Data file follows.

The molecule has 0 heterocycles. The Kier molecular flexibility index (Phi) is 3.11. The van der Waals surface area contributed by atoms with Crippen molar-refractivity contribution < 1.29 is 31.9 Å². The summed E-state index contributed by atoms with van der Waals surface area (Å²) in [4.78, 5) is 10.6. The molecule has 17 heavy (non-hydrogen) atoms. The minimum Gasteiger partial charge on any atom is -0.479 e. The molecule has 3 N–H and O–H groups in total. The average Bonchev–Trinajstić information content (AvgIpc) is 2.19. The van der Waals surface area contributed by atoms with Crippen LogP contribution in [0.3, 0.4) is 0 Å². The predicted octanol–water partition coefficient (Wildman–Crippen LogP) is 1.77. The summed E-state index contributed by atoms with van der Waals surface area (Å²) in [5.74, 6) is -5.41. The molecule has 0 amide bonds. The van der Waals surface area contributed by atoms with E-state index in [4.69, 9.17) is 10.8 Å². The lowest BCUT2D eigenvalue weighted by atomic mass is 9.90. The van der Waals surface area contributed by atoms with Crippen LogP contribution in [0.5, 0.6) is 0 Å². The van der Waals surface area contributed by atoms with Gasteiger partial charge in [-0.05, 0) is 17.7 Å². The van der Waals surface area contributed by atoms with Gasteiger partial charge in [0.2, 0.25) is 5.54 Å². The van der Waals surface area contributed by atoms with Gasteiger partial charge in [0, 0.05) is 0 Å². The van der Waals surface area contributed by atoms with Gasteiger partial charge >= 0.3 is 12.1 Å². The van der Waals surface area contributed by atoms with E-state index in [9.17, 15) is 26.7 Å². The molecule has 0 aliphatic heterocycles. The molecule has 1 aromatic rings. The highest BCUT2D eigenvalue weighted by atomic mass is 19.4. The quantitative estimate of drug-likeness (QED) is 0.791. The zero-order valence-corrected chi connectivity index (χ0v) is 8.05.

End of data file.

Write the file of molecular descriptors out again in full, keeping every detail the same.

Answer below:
The molecule has 0 heterocycles. The Kier molecular flexibility index (Phi) is 3.11. The van der Waals surface area contributed by atoms with Crippen molar-refractivity contribution < 1.29 is 31.9 Å². The summed E-state index contributed by atoms with van der Waals surface area (Å²) in [4.78, 5) is 10.6. The molecule has 17 heavy (non-hydrogen) atoms. The minimum Gasteiger partial charge on any atom is -0.479 e. The molecule has 3 N–H and O–H groups in total. The average Bonchev–Trinajstić information content (AvgIpc) is 2.19. The van der Waals surface area contributed by atoms with Crippen LogP contribution in [0.3, 0.4) is 0 Å². The predicted octanol–water partition coefficient (Wildman–Crippen LogP) is 1.77. The summed E-state index contributed by atoms with van der Waals surface area (Å²) in [5.74, 6) is -5.41. The molecule has 0 amide bonds. The van der Waals surface area contributed by atoms with E-state index in [4.69, 9.17) is 10.8 Å². The lowest BCUT2D eigenvalue weighted by atomic mass is 9.90. The van der Waals surface area contributed by atoms with Crippen LogP contribution in [0.5, 0.6) is 0 Å². The van der Waals surface area contributed by atoms with Gasteiger partial charge in [-0.05, 0) is 17.7 Å². The van der Waals surface area contributed by atoms with Gasteiger partial charge in [0.2, 0.25) is 5.54 Å². The van der Waals surface area contributed by atoms with Gasteiger partial charge in [0, 0.05) is 0 Å². The van der Waals surface area contributed by atoms with Gasteiger partial charge >= 0.3 is 12.1 Å². The van der Waals surface area contributed by atoms with E-state index in [9.17, 15) is 26.7 Å². The molecule has 0 aliphatic heterocycles. The molecule has 1 aromatic rings. The highest BCUT2D eigenvalue weighted by atomic mass is 19.4. The quantitative estimate of drug-likeness (QED) is 0.791. The zero-order valence-corrected chi connectivity index (χ0v) is 8.05.